Kandace Springs at Southbank Centre for EFG London Jazz Festival 2018

Kandace Springs

Kandace Springs

Sounds the trumpets! The EFG London Jazz Festival has officially begun, and, this Saturday, we headed to the Southbank Centre to see Kandace Springs perform her soulful tracks to a packed-out audience.

The 10-day celebration hopes to provide audiences with a mixture of renowned artists and emerging stars from the world of Jazz. The popular event will see artists such as Camilla George, Cherise Adams-Burnett and Jeff Goldblum and the Mildred Snitzer Orchestra bring jazz to the forefront of London culture this winter. Kicking things off, Kandace Springs channelled her inner Dusty Springfield for a wonderful end to the first week. However, we were also treated to opening act AJ Brown and his Elton John-esqe piano renditions.

You wouldn’t be the only one to mistake Yorkshire-born AJ Brown for an American cruise ship performer. His upbeat, popular performances had strong Burt Bacharach influences (who he’s actually performed with), and his charismatic charm had the audience tapping their feet. His powerful voice carried around the newly refurbished Queen Elizabeth Hall at the Southbank Centre, performing his own tracks as well as many of his idols, including Luther Vandross. Closing his set with a ballad version of Latch by Disclosure feat. Sam Smith, AJ Brown revealed his vocal talents, hitting all the high notes with ease. Although, it may have not been the jazz I was expecting (the style of Michael Buble with the reach of Tom Jones), he definitely got the audience alert and ready for the next act – Kandace Springs.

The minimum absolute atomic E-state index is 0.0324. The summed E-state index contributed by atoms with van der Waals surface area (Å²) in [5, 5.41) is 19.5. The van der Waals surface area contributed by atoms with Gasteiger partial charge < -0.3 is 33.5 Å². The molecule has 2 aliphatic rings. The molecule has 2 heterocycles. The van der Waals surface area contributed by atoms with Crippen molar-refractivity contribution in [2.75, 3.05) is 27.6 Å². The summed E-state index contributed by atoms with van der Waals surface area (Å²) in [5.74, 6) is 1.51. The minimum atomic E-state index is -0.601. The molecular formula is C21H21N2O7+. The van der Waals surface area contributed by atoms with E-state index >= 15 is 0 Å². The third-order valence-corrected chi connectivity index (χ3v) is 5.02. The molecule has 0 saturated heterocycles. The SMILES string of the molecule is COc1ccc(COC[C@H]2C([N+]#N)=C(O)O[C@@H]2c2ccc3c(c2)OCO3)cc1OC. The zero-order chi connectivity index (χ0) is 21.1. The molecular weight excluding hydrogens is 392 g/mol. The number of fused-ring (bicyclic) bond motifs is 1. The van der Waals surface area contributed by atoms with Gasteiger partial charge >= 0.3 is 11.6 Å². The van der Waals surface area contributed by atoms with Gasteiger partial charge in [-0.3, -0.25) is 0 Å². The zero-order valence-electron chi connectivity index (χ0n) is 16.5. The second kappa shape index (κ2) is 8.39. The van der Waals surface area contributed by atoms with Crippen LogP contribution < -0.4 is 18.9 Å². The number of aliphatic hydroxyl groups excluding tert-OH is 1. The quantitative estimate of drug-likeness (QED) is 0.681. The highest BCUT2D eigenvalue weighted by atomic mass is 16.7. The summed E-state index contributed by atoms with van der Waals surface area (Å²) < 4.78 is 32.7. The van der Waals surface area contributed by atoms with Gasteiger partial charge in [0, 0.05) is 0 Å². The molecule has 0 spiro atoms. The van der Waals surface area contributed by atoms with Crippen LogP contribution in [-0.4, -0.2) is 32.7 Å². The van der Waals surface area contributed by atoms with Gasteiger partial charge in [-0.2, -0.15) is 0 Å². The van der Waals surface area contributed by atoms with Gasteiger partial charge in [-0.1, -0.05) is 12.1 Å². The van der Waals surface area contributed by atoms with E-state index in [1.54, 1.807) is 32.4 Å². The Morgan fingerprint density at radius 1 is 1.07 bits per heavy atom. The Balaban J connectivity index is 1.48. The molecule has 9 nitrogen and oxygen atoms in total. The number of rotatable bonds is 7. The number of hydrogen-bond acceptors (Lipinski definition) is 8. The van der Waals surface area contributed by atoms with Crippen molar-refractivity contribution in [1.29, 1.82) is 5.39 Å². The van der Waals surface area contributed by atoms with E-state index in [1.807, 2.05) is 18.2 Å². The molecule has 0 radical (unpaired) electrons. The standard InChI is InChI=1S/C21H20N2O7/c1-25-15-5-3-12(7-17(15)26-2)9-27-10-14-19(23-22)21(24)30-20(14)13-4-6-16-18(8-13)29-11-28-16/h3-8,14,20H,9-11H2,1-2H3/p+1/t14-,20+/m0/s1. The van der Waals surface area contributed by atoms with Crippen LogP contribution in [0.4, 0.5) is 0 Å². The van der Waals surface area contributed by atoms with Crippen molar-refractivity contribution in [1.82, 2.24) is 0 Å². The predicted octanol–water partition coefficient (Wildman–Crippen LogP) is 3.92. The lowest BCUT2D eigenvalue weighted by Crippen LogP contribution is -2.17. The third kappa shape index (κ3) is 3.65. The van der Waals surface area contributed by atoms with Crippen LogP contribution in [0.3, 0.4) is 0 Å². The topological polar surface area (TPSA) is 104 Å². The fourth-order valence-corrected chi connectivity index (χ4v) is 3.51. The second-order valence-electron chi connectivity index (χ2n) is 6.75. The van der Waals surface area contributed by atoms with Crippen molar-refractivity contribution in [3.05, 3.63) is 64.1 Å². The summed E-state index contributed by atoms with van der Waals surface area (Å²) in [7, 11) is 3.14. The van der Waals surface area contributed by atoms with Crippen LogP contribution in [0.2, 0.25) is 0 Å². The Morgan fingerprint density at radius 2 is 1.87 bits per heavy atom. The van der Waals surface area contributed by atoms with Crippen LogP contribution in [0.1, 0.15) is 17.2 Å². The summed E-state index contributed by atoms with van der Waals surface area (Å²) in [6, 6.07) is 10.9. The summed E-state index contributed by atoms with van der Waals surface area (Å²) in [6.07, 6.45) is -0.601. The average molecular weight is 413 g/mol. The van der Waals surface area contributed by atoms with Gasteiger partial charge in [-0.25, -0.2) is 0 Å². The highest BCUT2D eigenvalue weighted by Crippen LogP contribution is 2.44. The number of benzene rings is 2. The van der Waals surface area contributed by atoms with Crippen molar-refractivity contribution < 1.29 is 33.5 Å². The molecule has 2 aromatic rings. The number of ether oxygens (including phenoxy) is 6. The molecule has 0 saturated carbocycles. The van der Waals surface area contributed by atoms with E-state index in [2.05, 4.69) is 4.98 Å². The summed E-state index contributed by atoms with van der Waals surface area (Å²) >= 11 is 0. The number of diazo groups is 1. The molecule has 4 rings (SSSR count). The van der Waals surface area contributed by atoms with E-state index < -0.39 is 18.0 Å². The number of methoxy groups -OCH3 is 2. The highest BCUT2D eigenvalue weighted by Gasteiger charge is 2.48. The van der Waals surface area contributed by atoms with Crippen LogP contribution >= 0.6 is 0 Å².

Kandace Springs performing at the Southbank Centre for EFG London Jazz Festival 2018

The late and great Prince once said that Kandace Springs ‘has a voice that could melt snow’, and he wasn’t wrong. Captivating from start to finish, the wonderful Kandace Springs from Nashville, Tennessee performed an amazing set of meaningful and beautiful songs. Alongside the two-piece band, comprising the double bass and the drums, Kandace brought new tracks, her favourite songs and anecdotes of growing up with her father (also a jazz musician), Scat Springs, to the stage.

Kandace’s voice sounds like an old soul, despite her young age. Her husky, dulcet tones are mesmerising and send you into another world. Her range, however, was outstanding and she made sure she performed tracks to showcase her vocal repertoire. Performing songs by Dusty Springfield, Nina Simone and many other talented jazz musicians, Springs also performed her new single Fix me, which was an amalgamation of R&B, pop, jazz and classical genres – Chopin is one of her most-loved composers. Springs’ music was full of classical inspiration, merging well with her love of jazz. A welcoming and upbeat concert, by the end I felt like I knew the singer well. Kandace Springs is one to watch.


To book tickets to other shows in the EFG London Jazz Festival, head to efglondonjazzfestival.org.uk

FAULT Feature: ACM Nominations start a new conversation about Country music

The Academy of Country Music recently released its list of nominations for the 2014 ACM awardsairing on CBS in the USA on April 6. Chances are that you’re familiar with both the artists and the songs. The truth is that the record industry’s noticed that you think country music is “good” music’s backwoods cousin, and has been steadily working to infiltrate country into mainstream music fandom.